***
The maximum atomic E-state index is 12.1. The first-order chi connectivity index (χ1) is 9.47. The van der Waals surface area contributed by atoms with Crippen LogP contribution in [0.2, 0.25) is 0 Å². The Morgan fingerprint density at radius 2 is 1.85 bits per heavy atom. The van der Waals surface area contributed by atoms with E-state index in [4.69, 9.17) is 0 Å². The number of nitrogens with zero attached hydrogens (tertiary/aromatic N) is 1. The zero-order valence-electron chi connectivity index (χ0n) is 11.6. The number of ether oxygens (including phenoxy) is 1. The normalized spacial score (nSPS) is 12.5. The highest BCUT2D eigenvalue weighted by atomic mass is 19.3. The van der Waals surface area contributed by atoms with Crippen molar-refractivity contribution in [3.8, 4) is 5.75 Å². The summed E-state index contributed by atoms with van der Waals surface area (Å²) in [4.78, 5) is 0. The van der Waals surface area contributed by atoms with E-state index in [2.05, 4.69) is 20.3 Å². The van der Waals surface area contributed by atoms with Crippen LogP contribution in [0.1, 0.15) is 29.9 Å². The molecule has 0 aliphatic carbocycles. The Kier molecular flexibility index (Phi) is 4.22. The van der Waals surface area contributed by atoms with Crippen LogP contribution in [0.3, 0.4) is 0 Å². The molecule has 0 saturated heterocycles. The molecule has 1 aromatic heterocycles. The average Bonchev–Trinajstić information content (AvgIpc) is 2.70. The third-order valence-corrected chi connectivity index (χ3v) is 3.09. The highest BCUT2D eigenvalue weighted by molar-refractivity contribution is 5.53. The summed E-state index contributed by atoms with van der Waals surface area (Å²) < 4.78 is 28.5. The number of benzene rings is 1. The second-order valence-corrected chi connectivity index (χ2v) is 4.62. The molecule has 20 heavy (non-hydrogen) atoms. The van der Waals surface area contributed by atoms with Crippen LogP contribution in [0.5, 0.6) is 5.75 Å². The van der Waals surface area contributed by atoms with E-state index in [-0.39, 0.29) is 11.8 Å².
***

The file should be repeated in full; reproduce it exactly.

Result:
The maximum atomic E-state index is 12.1. The first-order chi connectivity index (χ1) is 9.47. The van der Waals surface area contributed by atoms with Crippen LogP contribution in [0.2, 0.25) is 0 Å². The Morgan fingerprint density at radius 2 is 1.85 bits per heavy atom. The van der Waals surface area contributed by atoms with E-state index in [4.69, 9.17) is 0 Å². The number of nitrogens with zero attached hydrogens (tertiary/aromatic N) is 1. The zero-order valence-electron chi connectivity index (χ0n) is 11.6. The number of ether oxygens (including phenoxy) is 1. The normalized spacial score (nSPS) is 12.5. The highest BCUT2D eigenvalue weighted by atomic mass is 19.3. The van der Waals surface area contributed by atoms with Crippen molar-refractivity contribution in [3.8, 4) is 5.75 Å². The summed E-state index contributed by atoms with van der Waals surface area (Å²) in [4.78, 5) is 0. The van der Waals surface area contributed by atoms with E-state index in [2.05, 4.69) is 20.3 Å². The van der Waals surface area contributed by atoms with Crippen LogP contribution in [0.1, 0.15) is 29.9 Å². The molecule has 0 aliphatic carbocycles. The Kier molecular flexibility index (Phi) is 4.22. The van der Waals surface area contributed by atoms with Crippen LogP contribution in [0.3, 0.4) is 0 Å². The molecule has 0 saturated heterocycles. The molecule has 1 aromatic heterocycles. The average Bonchev–Trinajstić information content (AvgIpc) is 2.70. The third-order valence-corrected chi connectivity index (χ3v) is 3.09. The highest BCUT2D eigenvalue weighted by molar-refractivity contribution is 5.53. The summed E-state index contributed by atoms with van der Waals surface area (Å²) < 4.78 is 28.5. The number of benzene rings is 1. The second-order valence-corrected chi connectivity index (χ2v) is 4.62. The molecule has 20 heavy (non-hydrogen) atoms. The van der Waals surface area contributed by atoms with Crippen LogP contribution in [0.5, 0.6) is 5.75 Å². The van der Waals surface area contributed by atoms with E-state index in [-0.39, 0.29) is 11.8 Å².